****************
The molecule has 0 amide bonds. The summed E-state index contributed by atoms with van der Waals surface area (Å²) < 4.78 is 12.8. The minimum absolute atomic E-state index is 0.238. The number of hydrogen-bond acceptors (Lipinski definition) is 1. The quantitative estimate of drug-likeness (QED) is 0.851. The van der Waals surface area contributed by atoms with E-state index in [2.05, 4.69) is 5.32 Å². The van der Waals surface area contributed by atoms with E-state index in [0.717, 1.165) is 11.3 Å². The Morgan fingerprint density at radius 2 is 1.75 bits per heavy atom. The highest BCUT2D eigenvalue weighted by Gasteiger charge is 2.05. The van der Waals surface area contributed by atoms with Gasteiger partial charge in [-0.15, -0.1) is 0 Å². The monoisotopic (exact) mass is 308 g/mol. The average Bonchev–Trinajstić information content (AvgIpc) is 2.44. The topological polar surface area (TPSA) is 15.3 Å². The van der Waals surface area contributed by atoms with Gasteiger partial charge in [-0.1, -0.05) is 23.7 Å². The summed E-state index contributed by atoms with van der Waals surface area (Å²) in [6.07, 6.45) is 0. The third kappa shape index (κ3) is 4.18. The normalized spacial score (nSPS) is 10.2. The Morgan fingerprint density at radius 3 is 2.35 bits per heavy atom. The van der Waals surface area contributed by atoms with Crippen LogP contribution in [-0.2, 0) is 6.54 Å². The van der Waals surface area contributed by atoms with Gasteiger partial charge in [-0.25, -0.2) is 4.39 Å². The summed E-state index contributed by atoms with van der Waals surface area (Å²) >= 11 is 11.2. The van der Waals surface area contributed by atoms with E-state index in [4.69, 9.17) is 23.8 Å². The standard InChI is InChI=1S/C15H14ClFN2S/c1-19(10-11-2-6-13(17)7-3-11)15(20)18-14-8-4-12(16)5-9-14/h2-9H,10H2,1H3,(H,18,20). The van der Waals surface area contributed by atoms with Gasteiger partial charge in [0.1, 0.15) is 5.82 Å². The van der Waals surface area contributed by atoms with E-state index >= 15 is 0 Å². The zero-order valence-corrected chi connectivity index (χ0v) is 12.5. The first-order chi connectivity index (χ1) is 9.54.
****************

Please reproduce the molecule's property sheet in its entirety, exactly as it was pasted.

The molecule has 0 amide bonds. The summed E-state index contributed by atoms with van der Waals surface area (Å²) < 4.78 is 12.8. The minimum absolute atomic E-state index is 0.238. The number of hydrogen-bond acceptors (Lipinski definition) is 1. The quantitative estimate of drug-likeness (QED) is 0.851. The van der Waals surface area contributed by atoms with E-state index in [2.05, 4.69) is 5.32 Å². The van der Waals surface area contributed by atoms with E-state index in [0.717, 1.165) is 11.3 Å². The Morgan fingerprint density at radius 2 is 1.75 bits per heavy atom. The highest BCUT2D eigenvalue weighted by Gasteiger charge is 2.05. The van der Waals surface area contributed by atoms with Gasteiger partial charge in [-0.15, -0.1) is 0 Å². The monoisotopic (exact) mass is 308 g/mol. The average Bonchev–Trinajstić information content (AvgIpc) is 2.44. The topological polar surface area (TPSA) is 15.3 Å². The van der Waals surface area contributed by atoms with Gasteiger partial charge in [-0.1, -0.05) is 23.7 Å². The summed E-state index contributed by atoms with van der Waals surface area (Å²) in [6.07, 6.45) is 0. The third kappa shape index (κ3) is 4.18. The normalized spacial score (nSPS) is 10.2. The Morgan fingerprint density at radius 3 is 2.35 bits per heavy atom. The van der Waals surface area contributed by atoms with Crippen LogP contribution in [-0.2, 0) is 6.54 Å². The van der Waals surface area contributed by atoms with Gasteiger partial charge in [-0.25, -0.2) is 4.39 Å². The summed E-state index contributed by atoms with van der Waals surface area (Å²) >= 11 is 11.2. The van der Waals surface area contributed by atoms with E-state index in [4.69, 9.17) is 23.8 Å². The standard InChI is InChI=1S/C15H14ClFN2S/c1-19(10-11-2-6-13(17)7-3-11)15(20)18-14-8-4-12(16)5-9-14/h2-9H,10H2,1H3,(H,18,20). The van der Waals surface area contributed by atoms with Gasteiger partial charge in [0.1, 0.15) is 5.82 Å². The van der Waals surface area contributed by atoms with E-state index >= 15 is 0 Å². The zero-order valence-corrected chi connectivity index (χ0v) is 12.5. The first-order chi connectivity index (χ1) is 9.54.